With low-carb eating back in its rightful spot alongside cabbage soup and grapefruit diets, we again are celebrating foods that give comfort and energy.
We are cooking and ordering three of our favorites – potatoes, pasta and rice – without feeling the guilt of committing a dietary no-no. We’re carbo-loading again and proud of it.
“So many of the messages in the last decade have been negative: ‘Don’t eat carbs. Don’t eat this or that.’ People are ready to enjoy food that tastes good and is good for you – like carbs,” says Cynthia Harriman, spokeswoman for the Whole Grain Council in Boston. “The carb mania finally has subsided.”
Carbohydrates, an important part of any healthy diet, are the body’s No. 1 choice of fuel. Before the Atkins and South Beach diets vilified and blamed carbs for super-sizing our bellies, they were accepted as the building blocks of a sensible eating plan.
Today, carbs have regained the respect they deserve, with the realization by former low-carb disciples that, when eaten regularly, carbs do not lead to weight gain unless they are gobbled to excess.
“It never made sense to me that people believed that if they stayed away from pasta for more red meat they would be thinner and healthier. Those of us who know the power of pasta survived the attack by realizing that moderation eventually will prevail,” says Wade Moises, chef at Sassi, a high-end Italian eatery in Scottsdale.
“Carbs were never the enemy, and finally the low-carb (craze) is exposed as the fad it was.”
Nutritionists, in fact, recommend a carb-heavy diet. Calories should be divided this way: 40 to 50 percent from carbohydrates; 20 to 30 percent from protein; and 30 percent fat.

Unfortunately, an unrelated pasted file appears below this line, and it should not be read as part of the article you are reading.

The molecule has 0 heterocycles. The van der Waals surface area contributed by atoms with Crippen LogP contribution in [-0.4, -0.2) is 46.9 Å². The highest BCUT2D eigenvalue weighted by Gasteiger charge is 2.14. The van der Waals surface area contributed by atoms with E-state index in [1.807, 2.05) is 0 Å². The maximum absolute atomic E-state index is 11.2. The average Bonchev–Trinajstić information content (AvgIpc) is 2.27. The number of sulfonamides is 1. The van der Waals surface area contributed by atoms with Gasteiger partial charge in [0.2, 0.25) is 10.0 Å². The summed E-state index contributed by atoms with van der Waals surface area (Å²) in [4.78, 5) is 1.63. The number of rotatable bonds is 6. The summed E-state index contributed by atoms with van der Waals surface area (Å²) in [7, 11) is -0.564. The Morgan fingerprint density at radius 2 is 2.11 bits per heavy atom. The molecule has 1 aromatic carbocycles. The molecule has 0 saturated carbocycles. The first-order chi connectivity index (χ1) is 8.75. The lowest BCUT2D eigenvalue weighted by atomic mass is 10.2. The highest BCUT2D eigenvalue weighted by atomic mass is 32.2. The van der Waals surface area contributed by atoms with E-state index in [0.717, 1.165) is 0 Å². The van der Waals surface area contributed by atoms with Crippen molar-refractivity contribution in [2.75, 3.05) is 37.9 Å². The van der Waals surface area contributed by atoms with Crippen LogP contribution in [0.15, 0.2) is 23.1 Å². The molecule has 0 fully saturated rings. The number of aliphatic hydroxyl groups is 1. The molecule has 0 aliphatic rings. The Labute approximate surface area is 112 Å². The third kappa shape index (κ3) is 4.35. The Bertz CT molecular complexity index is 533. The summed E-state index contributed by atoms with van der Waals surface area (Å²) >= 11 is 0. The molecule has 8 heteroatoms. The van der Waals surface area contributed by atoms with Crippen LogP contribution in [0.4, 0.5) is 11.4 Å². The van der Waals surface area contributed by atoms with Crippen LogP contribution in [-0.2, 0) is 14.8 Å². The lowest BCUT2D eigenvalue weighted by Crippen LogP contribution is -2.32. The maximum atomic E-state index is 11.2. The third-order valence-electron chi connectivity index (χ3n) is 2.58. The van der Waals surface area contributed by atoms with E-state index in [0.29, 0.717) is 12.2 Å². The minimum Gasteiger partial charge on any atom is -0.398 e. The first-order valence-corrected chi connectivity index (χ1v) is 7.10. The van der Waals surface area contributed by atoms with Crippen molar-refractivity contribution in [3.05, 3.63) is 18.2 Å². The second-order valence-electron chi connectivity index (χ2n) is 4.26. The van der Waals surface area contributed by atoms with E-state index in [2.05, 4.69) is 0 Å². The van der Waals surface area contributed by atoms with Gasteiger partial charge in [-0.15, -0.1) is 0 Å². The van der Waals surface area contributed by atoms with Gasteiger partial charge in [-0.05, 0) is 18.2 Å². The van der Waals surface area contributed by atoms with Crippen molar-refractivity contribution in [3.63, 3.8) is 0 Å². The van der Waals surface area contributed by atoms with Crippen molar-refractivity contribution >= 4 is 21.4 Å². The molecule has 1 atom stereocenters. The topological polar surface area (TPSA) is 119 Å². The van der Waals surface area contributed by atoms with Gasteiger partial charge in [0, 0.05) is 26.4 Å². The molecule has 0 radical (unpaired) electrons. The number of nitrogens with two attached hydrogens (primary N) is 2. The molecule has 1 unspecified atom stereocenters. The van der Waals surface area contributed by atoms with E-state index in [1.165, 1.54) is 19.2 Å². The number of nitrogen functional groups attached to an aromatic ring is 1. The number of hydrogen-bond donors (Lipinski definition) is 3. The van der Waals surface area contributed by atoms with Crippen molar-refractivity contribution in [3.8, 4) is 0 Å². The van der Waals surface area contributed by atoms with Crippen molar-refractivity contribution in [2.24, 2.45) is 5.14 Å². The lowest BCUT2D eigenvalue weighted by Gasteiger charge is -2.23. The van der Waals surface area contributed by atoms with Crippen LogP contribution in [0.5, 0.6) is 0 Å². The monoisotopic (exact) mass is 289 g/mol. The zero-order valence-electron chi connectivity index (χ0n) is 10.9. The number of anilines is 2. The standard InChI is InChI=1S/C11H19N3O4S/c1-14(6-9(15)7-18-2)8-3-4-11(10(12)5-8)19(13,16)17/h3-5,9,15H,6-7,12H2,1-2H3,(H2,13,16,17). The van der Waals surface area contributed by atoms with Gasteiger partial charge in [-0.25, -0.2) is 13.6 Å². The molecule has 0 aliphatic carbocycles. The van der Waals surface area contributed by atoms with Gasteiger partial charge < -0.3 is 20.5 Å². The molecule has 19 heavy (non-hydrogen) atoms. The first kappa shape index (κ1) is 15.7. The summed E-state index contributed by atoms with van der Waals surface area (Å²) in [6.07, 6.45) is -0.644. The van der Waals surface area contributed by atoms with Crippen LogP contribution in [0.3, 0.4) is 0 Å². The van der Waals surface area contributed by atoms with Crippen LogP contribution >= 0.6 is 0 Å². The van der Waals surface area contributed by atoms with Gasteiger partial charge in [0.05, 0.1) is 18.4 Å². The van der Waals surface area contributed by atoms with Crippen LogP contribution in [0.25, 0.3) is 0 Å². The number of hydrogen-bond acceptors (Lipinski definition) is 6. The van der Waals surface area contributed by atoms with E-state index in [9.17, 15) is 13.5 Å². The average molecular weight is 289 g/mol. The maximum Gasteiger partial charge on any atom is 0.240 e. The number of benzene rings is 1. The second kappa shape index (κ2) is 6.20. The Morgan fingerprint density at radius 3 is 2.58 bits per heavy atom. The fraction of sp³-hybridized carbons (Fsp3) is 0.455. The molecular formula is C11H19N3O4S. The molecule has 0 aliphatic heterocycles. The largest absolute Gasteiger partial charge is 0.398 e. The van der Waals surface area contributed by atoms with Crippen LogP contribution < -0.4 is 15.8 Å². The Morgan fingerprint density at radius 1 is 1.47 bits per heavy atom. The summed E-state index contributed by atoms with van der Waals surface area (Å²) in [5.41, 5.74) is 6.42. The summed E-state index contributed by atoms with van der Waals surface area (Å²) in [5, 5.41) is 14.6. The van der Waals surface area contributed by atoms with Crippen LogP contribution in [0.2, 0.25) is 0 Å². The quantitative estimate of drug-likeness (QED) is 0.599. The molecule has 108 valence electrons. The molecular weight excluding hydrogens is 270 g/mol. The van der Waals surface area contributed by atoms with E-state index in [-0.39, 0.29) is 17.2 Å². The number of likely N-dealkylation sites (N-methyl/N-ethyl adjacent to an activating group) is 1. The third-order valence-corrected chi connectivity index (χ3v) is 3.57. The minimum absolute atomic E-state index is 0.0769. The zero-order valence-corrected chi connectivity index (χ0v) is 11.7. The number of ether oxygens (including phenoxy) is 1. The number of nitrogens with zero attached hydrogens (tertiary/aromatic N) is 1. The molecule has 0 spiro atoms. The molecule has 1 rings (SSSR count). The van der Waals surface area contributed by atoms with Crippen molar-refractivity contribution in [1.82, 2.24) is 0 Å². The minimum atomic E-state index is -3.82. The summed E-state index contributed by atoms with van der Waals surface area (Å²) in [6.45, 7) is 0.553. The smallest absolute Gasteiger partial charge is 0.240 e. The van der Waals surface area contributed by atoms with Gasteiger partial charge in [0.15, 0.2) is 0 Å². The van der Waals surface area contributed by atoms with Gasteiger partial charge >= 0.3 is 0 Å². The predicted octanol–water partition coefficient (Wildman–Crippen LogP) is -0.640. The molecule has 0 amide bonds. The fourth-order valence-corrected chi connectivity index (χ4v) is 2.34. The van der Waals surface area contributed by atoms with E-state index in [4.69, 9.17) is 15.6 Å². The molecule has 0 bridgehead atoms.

Pasta, potatoes and rice – the three missed sorely during the no-carb era – also provide essential nutrients and little harm.
• Pasta is fortified with folic acid, an essential B vitamin. A half-cup serving of cooked pasta contains a mere 99 calories, less than half a gram of fat and less than 5 milligrams of sodium.
• Potatoes are high in vitamin C, fiber and potassium. They contain no fat or cholesterol and minimal sodium. And a 6-ounce potato contains 3 grams of highly digestible protein, almost as much as half a glass of milk, making it a great foundation for a whole meal.
• White rice is a good source of insoluble fiber, low in fat, contains some protein and plenty of B vitamins.
Nutrients weren’t enough, however, for rice, pasta and potatoes to make “good” carb lists with high-fiber, slow-burning types such as lentils and beans. Instead, they often found themselves on the “bad” carb lists with Twinkies and sugary cereals.
“The attack on the potato was unfair and misleading. We were on the wrong list as far as the low-carb movement was concerned,” says Frank Muir, president of the Idaho Potato Commission, which fought back four years ago with an expensive advertising campaign celebrating the potato’s virtues.
These three carbohydrate staples also provide culinary vessels for other favorite foods: macaroni tossed in a creamy cheese sauce, mashed potatoes spiked with wasabi, pasta topped with fresh chopped tomatoes and garlic or rice stir-fried with broccoli and peppers.
The key is eating these time-tested and economical favorites in moderation.
“A small bowl of pasta is wonderful,” Moises says. “A tub is too much.”